Gottheimer bill calls for seat belts on school buses, mum on background checks

Congressman Josh Gottheimer was in Fair Lawn to talk about school bus safety. In the aftermath of the fatal school bus crash on Route 80, Gottheimer said it was time for the federal government to join New Jersey in requiring all school buses to have seat belts, preferably the three-point shoulder restraints.

“I couldn’t believe that only eight states, only eight, require any type of seat belts,” he noted. “Every day, though, nearly 600,000 school buses carry more than 25 million students to and from school, from activities and class trips.”

Gottheimer says more than 300 students have died in school bus crashes between 2006 and 2015. The first-term congressman, who represents Paramus, said as a parent of public school children he was outraged at how lax school bus seat belt rules are.

“It’s unconscionable,” he added. “We must do more to keep our kids safe in the event of the unthinkable.”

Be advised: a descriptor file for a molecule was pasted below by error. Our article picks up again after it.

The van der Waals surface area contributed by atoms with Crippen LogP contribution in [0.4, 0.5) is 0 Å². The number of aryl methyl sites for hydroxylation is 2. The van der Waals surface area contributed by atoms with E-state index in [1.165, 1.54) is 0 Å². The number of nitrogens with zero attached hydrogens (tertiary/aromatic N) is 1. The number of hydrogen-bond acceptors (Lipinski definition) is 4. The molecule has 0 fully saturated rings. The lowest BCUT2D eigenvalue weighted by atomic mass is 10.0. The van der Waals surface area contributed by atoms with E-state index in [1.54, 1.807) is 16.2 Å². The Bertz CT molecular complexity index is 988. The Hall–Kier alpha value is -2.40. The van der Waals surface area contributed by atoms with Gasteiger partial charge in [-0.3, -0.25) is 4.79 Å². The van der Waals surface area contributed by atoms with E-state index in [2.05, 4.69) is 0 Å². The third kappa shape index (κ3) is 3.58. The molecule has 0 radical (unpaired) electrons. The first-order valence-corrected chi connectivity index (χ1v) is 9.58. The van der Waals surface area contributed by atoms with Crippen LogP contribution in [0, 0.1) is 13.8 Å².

The Democrat’s bill would require the lap seat belts, but only recommends the three-point restraints and does nothing to require driver background checks. That became an issue when we learned that the driver of the bus that crashed on Route 80 two weeks ago – Hudy Muldrow – had had his license suspended 14 times, had eight speeding tickets and a careless driving summons. On that question neither Gottheimer, nor Michele Robinson, the Paramus Schools superintendent, had any answers to give.

Gottheimer was asked several times whether he thought that, given what he knew about the driver, should he have been driving the bus. He said he was “deeply concerned” and it was “why I’m standing here” and “we’re going to get to the bottom of this.”

The superintendent was even less direct. She said the state’s Motor Vehicle Commission gave the school system the green light to hire the driver, saying he was a “driver in good standing.”

The MVC says the Department of Education is responsible for background checks. Calls to the DOE were not returned.

“What do you think, superintendent? With that record, should he have been driving the bus?” we asked.

Robinson never answered that question, even as a gaggle of reporters followed her to her car. She’s been on the job in Paramus since coming over from the school system in Amesbury, Massachusetts in 2015. She said a review of the district’s bus driver hiring policy is now underway.

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